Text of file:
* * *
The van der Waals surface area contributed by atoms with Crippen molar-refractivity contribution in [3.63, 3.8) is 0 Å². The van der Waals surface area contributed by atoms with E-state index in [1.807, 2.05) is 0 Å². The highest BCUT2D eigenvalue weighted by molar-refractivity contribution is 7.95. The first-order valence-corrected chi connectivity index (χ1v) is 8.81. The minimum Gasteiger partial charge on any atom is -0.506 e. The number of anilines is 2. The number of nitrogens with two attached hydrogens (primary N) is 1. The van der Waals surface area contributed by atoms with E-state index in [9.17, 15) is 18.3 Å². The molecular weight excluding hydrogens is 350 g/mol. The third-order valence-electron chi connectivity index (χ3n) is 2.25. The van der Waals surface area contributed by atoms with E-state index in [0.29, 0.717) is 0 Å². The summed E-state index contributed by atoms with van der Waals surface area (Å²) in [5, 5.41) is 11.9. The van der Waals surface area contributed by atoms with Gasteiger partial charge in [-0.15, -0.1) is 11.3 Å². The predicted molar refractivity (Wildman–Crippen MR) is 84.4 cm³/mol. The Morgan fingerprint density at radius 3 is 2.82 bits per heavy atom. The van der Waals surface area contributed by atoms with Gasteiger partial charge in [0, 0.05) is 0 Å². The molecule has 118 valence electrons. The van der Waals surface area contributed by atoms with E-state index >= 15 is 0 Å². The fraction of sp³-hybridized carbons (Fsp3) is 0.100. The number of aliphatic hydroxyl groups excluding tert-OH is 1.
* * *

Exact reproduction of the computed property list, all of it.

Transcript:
The van der Waals surface area contributed by atoms with Crippen molar-refractivity contribution in [3.63, 3.8) is 0 Å². The van der Waals surface area contributed by atoms with E-state index in [1.807, 2.05) is 0 Å². The highest BCUT2D eigenvalue weighted by molar-refractivity contribution is 7.95. The first-order valence-corrected chi connectivity index (χ1v) is 8.81. The minimum Gasteiger partial charge on any atom is -0.506 e. The number of anilines is 2. The number of nitrogens with two attached hydrogens (primary N) is 1. The van der Waals surface area contributed by atoms with E-state index in [9.17, 15) is 18.3 Å². The molecular weight excluding hydrogens is 350 g/mol. The third-order valence-electron chi connectivity index (χ3n) is 2.25. The van der Waals surface area contributed by atoms with E-state index in [0.29, 0.717) is 0 Å². The summed E-state index contributed by atoms with van der Waals surface area (Å²) in [5, 5.41) is 11.9. The van der Waals surface area contributed by atoms with Gasteiger partial charge in [-0.15, -0.1) is 11.3 Å². The predicted molar refractivity (Wildman–Crippen MR) is 84.4 cm³/mol. The Morgan fingerprint density at radius 3 is 2.82 bits per heavy atom. The van der Waals surface area contributed by atoms with Gasteiger partial charge in [0, 0.05) is 0 Å². The molecule has 118 valence electrons. The van der Waals surface area contributed by atoms with E-state index >= 15 is 0 Å². The fraction of sp³-hybridized carbons (Fsp3) is 0.100. The number of aliphatic hydroxyl groups excluding tert-OH is 1.